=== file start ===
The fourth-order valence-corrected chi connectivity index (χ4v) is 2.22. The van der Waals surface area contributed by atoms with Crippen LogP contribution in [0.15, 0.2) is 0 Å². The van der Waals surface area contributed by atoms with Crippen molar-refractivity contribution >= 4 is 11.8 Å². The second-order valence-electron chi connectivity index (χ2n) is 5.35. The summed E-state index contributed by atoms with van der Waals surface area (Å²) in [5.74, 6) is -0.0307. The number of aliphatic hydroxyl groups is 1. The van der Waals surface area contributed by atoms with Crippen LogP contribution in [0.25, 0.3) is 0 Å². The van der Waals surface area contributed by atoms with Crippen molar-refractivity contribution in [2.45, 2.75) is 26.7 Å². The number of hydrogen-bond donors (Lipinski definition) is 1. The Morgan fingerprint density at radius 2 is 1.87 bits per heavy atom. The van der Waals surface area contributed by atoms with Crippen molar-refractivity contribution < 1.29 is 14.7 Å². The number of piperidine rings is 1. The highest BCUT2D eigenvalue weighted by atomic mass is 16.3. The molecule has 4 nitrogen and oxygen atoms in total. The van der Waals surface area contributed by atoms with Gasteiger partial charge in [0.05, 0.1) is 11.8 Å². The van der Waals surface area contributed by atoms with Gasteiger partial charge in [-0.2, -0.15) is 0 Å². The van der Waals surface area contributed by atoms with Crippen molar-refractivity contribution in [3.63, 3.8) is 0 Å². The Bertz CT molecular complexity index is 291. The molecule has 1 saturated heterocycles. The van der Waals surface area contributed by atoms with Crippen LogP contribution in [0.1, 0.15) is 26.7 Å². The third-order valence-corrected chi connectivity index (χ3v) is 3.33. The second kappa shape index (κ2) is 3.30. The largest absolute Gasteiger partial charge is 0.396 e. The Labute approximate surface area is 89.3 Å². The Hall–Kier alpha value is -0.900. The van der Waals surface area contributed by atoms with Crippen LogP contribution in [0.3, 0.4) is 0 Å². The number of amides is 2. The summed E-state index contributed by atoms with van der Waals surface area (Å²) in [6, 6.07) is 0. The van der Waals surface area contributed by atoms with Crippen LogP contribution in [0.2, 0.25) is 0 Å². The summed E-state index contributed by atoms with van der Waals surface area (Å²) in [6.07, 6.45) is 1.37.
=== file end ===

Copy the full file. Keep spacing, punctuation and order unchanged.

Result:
The fourth-order valence-corrected chi connectivity index (χ4v) is 2.22. The van der Waals surface area contributed by atoms with Crippen LogP contribution in [0.15, 0.2) is 0 Å². The van der Waals surface area contributed by atoms with Crippen molar-refractivity contribution >= 4 is 11.8 Å². The second-order valence-electron chi connectivity index (χ2n) is 5.35. The summed E-state index contributed by atoms with van der Waals surface area (Å²) in [5.74, 6) is -0.0307. The number of aliphatic hydroxyl groups is 1. The van der Waals surface area contributed by atoms with Crippen LogP contribution in [0.25, 0.3) is 0 Å². The van der Waals surface area contributed by atoms with Crippen molar-refractivity contribution in [2.45, 2.75) is 26.7 Å². The number of hydrogen-bond donors (Lipinski definition) is 1. The Morgan fingerprint density at radius 2 is 1.87 bits per heavy atom. The van der Waals surface area contributed by atoms with Crippen molar-refractivity contribution < 1.29 is 14.7 Å². The number of piperidine rings is 1. The highest BCUT2D eigenvalue weighted by atomic mass is 16.3. The molecule has 4 nitrogen and oxygen atoms in total. The van der Waals surface area contributed by atoms with Gasteiger partial charge in [0.05, 0.1) is 11.8 Å². The van der Waals surface area contributed by atoms with Gasteiger partial charge in [-0.2, -0.15) is 0 Å². The van der Waals surface area contributed by atoms with Crippen molar-refractivity contribution in [3.63, 3.8) is 0 Å². The Bertz CT molecular complexity index is 291. The molecule has 1 saturated heterocycles. The van der Waals surface area contributed by atoms with Crippen LogP contribution in [0.1, 0.15) is 26.7 Å². The third-order valence-corrected chi connectivity index (χ3v) is 3.33. The second kappa shape index (κ2) is 3.30. The largest absolute Gasteiger partial charge is 0.396 e. The Labute approximate surface area is 89.3 Å². The Hall–Kier alpha value is -0.900. The van der Waals surface area contributed by atoms with Crippen LogP contribution in [0.3, 0.4) is 0 Å². The number of amides is 2. The summed E-state index contributed by atoms with van der Waals surface area (Å²) in [6, 6.07) is 0. The van der Waals surface area contributed by atoms with Crippen LogP contribution in [0.2, 0.25) is 0 Å². The summed E-state index contributed by atoms with van der Waals surface area (Å²) in [6.07, 6.45) is 1.37.